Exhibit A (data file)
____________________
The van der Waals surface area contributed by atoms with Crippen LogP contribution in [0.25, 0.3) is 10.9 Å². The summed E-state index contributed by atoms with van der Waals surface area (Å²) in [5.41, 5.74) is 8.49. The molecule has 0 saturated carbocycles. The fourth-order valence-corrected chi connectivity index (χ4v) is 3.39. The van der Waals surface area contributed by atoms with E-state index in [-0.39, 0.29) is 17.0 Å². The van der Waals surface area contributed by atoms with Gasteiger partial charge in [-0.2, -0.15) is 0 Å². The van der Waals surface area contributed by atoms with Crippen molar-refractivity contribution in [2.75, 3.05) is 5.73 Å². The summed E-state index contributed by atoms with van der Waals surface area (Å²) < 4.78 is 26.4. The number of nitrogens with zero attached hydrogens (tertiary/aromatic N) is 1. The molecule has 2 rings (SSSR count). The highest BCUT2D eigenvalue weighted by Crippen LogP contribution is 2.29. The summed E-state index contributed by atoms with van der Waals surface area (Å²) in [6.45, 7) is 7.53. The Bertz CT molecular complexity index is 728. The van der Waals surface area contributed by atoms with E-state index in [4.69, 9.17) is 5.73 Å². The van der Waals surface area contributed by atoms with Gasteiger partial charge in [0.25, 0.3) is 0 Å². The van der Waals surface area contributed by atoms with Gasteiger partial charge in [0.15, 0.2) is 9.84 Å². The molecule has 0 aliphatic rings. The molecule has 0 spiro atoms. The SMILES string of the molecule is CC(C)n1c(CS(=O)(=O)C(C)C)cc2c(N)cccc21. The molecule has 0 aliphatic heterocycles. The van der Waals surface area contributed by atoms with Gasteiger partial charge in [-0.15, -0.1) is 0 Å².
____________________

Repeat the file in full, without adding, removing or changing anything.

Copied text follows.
The van der Waals surface area contributed by atoms with Crippen LogP contribution in [0.25, 0.3) is 10.9 Å². The summed E-state index contributed by atoms with van der Waals surface area (Å²) in [5.41, 5.74) is 8.49. The molecule has 0 saturated carbocycles. The fourth-order valence-corrected chi connectivity index (χ4v) is 3.39. The van der Waals surface area contributed by atoms with E-state index in [-0.39, 0.29) is 17.0 Å². The van der Waals surface area contributed by atoms with Gasteiger partial charge in [-0.2, -0.15) is 0 Å². The van der Waals surface area contributed by atoms with Crippen molar-refractivity contribution in [2.75, 3.05) is 5.73 Å². The summed E-state index contributed by atoms with van der Waals surface area (Å²) < 4.78 is 26.4. The number of nitrogens with zero attached hydrogens (tertiary/aromatic N) is 1. The molecule has 2 rings (SSSR count). The highest BCUT2D eigenvalue weighted by Crippen LogP contribution is 2.29. The summed E-state index contributed by atoms with van der Waals surface area (Å²) in [6.45, 7) is 7.53. The Bertz CT molecular complexity index is 728. The van der Waals surface area contributed by atoms with E-state index in [4.69, 9.17) is 5.73 Å². The van der Waals surface area contributed by atoms with Gasteiger partial charge in [0.25, 0.3) is 0 Å². The van der Waals surface area contributed by atoms with Gasteiger partial charge in [0.15, 0.2) is 9.84 Å². The molecule has 0 aliphatic rings. The molecule has 0 spiro atoms. The SMILES string of the molecule is CC(C)n1c(CS(=O)(=O)C(C)C)cc2c(N)cccc21. The molecule has 0 aliphatic heterocycles. The van der Waals surface area contributed by atoms with Gasteiger partial charge in [-0.15, -0.1) is 0 Å².